Pregnant runners' club

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  • thanks girls! i'm only 26 weeks at the moment, so just about 6 months. plenty of time for him to turn (as the doctors said on saturday - 'you'll probably have a REALLY uncomfortable week in a few weeks time when he turns around!'. oh joy!). it's just he was in this position for the 20 week scan as well (although he did flip over onto his back at one point then , but quickly flipped back again), so the sonographer commented that it seemed as though he liked it in this position, which made me wonder whether he might just stick this way.

    no point worrying about it though. i'm being a good girl and sitting on my swiss ball (even got rid of the office chair and sitting on one all day at my desk now!). you can only really do so much, i guess!

    when i went for my last midwife's appt, she wrote in my notes that he was cephalic, but i'm pretty sure he wasn't. this is the same midwife who can't spell, didn't know what a nuchal scan was, and couldn't answer my questions on how far apart movements are supposed to be to 'count' (ie i can feel 10 movements in 30 seconds, so i assume that doesn't count as my 10 movements for the day, but she couldn't be more specific!). so i don't have oodles of faith in her!

    the little blighter is kicking away like MAD at the moment. my poor poor bladder!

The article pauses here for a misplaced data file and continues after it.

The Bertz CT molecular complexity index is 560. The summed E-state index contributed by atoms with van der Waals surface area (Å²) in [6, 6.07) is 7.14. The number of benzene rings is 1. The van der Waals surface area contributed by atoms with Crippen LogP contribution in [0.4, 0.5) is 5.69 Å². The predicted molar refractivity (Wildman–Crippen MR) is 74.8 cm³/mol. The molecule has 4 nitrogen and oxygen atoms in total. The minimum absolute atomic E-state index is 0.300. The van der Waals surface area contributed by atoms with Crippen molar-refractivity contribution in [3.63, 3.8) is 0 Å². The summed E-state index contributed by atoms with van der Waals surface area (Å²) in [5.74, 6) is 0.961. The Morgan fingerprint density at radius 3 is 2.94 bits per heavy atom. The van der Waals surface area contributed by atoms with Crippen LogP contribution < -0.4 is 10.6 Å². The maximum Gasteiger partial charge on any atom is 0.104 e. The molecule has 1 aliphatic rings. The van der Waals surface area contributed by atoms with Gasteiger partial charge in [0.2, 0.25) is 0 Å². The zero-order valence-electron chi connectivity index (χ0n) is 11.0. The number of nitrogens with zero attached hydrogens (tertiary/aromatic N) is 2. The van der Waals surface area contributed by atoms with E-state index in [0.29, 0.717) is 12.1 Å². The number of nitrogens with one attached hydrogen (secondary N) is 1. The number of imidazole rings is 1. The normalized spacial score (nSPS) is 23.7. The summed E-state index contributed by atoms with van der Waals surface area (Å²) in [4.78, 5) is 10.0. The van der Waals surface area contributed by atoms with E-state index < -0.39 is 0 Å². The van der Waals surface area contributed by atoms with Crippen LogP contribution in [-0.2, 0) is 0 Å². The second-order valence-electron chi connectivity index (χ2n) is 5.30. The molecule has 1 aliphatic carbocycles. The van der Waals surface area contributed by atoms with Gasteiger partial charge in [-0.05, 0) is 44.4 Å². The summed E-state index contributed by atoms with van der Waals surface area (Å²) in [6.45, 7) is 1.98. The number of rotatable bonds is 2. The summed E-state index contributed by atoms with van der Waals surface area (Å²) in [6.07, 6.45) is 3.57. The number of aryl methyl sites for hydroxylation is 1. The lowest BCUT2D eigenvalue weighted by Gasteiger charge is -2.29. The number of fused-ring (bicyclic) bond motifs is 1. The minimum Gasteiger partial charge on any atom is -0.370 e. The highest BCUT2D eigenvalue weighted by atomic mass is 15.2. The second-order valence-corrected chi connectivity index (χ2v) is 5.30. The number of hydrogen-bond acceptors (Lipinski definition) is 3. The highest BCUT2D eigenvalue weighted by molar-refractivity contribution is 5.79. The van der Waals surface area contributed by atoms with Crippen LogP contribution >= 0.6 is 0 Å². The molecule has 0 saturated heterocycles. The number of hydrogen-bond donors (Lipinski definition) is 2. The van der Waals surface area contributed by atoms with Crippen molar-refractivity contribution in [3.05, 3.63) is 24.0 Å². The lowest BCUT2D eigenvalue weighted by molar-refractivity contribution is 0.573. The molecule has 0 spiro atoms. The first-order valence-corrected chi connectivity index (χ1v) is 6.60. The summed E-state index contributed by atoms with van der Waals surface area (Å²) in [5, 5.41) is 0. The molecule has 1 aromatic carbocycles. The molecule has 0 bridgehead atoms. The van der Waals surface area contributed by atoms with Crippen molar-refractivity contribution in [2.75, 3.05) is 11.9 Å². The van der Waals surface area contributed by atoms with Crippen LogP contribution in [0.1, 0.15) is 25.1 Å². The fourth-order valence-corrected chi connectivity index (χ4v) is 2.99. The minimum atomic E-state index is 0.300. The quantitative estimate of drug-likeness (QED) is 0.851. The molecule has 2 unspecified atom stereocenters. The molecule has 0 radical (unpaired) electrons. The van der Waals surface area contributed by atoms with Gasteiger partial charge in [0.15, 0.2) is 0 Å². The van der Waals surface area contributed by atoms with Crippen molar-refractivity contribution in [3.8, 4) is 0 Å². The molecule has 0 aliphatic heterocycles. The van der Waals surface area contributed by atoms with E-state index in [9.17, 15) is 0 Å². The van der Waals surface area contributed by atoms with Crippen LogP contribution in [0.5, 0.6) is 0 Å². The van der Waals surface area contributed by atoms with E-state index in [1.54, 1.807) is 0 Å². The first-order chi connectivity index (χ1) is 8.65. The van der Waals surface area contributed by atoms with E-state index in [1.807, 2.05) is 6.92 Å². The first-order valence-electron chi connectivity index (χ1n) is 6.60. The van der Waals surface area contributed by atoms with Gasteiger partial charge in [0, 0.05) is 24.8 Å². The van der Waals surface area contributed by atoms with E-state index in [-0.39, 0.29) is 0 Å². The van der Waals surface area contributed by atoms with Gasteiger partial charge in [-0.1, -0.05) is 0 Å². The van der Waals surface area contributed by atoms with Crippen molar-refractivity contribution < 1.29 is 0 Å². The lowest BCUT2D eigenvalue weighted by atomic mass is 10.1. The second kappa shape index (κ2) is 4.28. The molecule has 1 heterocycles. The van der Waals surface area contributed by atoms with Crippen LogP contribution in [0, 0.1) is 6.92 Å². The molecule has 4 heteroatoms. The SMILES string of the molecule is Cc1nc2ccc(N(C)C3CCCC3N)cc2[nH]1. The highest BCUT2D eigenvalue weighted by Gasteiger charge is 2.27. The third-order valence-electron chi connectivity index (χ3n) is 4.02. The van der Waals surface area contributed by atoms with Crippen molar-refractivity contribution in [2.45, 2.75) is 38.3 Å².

• Sorry for being dim, but what's "cephalic"?
  • Cephalic means "head down".
    You all know my view on midwives so I won't repeat it ;o)

    The whole 10 movements thing is a real bone of contention too - my baby moved non-stop, therefore I was told that if I noticed a significant reduction in movement I should perhaps consider raising it with the midwife / GP. But for some people they experience very little movement, therefore if "normal" is 3 movements a day, then 1 or none would be cause for concern versus someone like me who would experience perhaps 50 movements a day going down to 10 or 15....

    The whole thing is so individual - it's no wonder we all worry about every little thing.
  • I went to see the midwife at 34 weeks and she couldn't find my baby's head!!! And a friend of mine had a doppler and the midwife said she couldn't hear the baby's heartbeat at 24 weeks, but 'not to woory about that'!!! I'm sure there are some great midwives too, my friend is one of them..

    Oh, about breastfeeding, I think it is lovely to do, Liesje is still fully breastfed, but I wasn't breastfed and had my first course of antibiotics at 29 and am rarely ill, so please don't ever feel guilty if you stuggle with it or decide to bottlefeed. I have a friend in Holland with 4 boys. She decided not to breastfeed the third as the other two were still very little. He was diagnosed with asthma and she thought it was because she hadn't breastfed him. So she breastfed the fourth, juggling life with four little children,sore nipples, thrush and then found out he also has asthma and he was in hospital with bronchiolitis too!!!

    Liesje turned at 34-35 weeks, whilst I was having dinner. It was a bit like the Alien film when it happened. She then stayed breech and I chose to have the caesarian, just think a vaginal delivery is quite risky for a breech baby, but that is my personal view.. Better go and pack my bag now, yes jetting about quite a bit, Liesje has so far been to Holland three times, France, Belgium and North Wales!! She's a great little traveller luckily, not bothered at all by being on a plane! My little sister is due in about 10 days, so we'll be off to Holland again soon to see her!
  • wow, it's all such a minefield, isn't it?